Some people are going to want to interject at this point “What about the insult to black people? Aren’t those statues symbols of white supremacy that should be smashed on that account alone?”

Brother, if I believed that I would be swinging a hammer myself. But the mission of the statue builders was to redeem the honor of the South in part by editing white supremacism and slavery out of our cultural memory of the war. They largely deceived themselves with Lost Cause romanticism. Making those statues into symbols of black subjugation would have undercut their whole project.

I do not want to see the post-Civil-War settlement undone. Thus, I’m in favor of letting Southerners keep their statues and their myths. We should let Southern heroes remain American heroes because that is what worked to pull the country back together – and because after the war so many of them really did argue for reconciliation.

There’s another reason I’m opposed to the statue-smashing that has nothing to do with the great settlement. That is: I believe the statue-smashers have a larger aim unrelated to any kind of justice.

Many of these people are, in effect, Red Guards. They don’t just want to erase icons of Confederate pride, they want to smash American pride. Statues of Columbus have already been defaced; I am pretty sure Washington and Jefferson will be next. The actual agenda is that Americans must be made to feel their nation was born in sin and cannot be redeemed – patriotism must be replaced with obsessive self-criticism and eternal guilt. Anything positive in our national mythos must be razed and replaced with Marxist cant.

If there were no other good reason for it, I’d defend our statuary just to oppose the Red Guards.

The Very First Troop Trials SMLE Rifles

Filed under: Africa, Britain, History, Military, Technology — Tags: , , — Nicholas @ 02:00

Published on 4 Apr 2017

1902 A Pattern: Sold for $31,625 – http://jamesdjulia.com/item/1647-396/
1902 B Pattern: Sold for $31,625 – http://jamesdjulia.com/item/1648-396/

One of the British lessons from the Boer War was that the distinction between infantry rifles and cavalry carbines was becoming obsolete. In 1902, they would initiate troop trials on a new short rifle pattern, intermediate in length between the old rifles and carbines, and intended to be issued universally to all troops. This would become the much-loved SMLE – Short, Magazine, Lee Enfield rifle – but first a few choices had to be made.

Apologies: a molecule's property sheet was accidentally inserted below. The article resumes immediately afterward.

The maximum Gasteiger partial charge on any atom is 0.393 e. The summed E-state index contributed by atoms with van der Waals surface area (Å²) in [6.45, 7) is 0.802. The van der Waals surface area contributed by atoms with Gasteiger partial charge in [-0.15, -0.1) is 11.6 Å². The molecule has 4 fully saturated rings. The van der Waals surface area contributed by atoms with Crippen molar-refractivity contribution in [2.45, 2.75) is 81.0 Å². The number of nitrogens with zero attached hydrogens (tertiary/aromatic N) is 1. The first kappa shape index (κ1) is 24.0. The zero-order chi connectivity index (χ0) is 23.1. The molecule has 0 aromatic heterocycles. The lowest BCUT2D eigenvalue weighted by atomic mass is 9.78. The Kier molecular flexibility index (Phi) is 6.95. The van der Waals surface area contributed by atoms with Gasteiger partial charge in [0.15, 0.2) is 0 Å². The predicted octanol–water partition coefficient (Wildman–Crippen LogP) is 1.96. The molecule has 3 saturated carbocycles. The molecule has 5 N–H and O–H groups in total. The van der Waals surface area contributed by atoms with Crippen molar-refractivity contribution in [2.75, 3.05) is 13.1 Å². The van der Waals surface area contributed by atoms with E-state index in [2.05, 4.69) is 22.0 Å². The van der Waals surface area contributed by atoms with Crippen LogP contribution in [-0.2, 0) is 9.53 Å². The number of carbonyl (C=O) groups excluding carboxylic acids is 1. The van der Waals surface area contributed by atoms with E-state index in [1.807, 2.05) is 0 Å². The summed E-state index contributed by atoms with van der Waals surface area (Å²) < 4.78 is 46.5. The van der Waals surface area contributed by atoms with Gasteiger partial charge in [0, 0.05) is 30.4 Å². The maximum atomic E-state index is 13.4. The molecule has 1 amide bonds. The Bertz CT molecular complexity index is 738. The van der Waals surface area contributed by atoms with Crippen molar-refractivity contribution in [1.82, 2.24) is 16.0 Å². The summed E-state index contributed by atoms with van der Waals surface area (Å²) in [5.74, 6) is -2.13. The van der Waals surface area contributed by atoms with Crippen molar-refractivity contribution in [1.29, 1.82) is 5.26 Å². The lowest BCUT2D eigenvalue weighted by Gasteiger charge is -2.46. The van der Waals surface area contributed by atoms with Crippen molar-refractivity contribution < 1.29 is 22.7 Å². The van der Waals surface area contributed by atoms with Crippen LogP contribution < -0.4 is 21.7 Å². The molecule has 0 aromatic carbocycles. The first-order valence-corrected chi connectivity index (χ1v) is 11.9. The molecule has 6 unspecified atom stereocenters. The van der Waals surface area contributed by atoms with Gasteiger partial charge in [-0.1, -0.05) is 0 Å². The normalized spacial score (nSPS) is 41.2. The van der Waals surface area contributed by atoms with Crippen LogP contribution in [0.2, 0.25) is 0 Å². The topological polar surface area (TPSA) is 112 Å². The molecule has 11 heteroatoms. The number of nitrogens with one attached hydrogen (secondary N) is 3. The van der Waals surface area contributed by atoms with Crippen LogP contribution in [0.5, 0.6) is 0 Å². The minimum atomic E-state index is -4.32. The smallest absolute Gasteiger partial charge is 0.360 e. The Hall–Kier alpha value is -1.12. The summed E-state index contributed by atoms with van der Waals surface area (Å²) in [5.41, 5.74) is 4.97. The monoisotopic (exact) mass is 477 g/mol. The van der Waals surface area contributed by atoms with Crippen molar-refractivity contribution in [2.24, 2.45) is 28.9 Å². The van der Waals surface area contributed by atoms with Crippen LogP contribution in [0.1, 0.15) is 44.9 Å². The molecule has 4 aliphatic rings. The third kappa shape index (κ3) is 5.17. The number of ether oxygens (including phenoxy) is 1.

The 1902 trials rifles were a bit remarkable in being widely liked by the different troops that used them – only a few changes were to be made before formal adoption took place. However, there were two different patterns of the trials rifles, with different models of rear sight. The B pattern used a friction-locked range adjuster, which was found to migrate during firing (not good). The A pattern had a much more secure set of spring loaded locking notched, and would be chosen as the better of the two.

Despite a thousand of these rifles being produced for the trials, these two are the only known surviving examples. The remainder were converted to .22 caliber training guns around 1907, as their non-standard nature made them unsuitable for issue after the formal adoption of the SMLE MkI (later to be retroactively redesignated the Rifle No1 MkI.

QotD: Political ideology

Filed under: Politics, Quotations, USA — Tags: , — Nicholas @ 01:00

Ideological principle is the lifesblood of a political party. The more a party focuses on “electability” and “pragmatism”, the more it cuts its own wrists and drains its own blood. Eventually, the point is reached that the party exists for no reason but to profit the party elite, which is understandably not of interest to anyone outside that elite.

What do the Republicans stand for today?

Pragmatism in politics is like cocaine. A little bit goes a long ways. You not only win, but you feel like an all-conquering tiger. But gradually, you start needing more and more to achieve the same affect, until finally, you overdose and your heart stops.

Vox Day, “The impracticality of pragmatism”, Vox Popoli, 2015-10-24.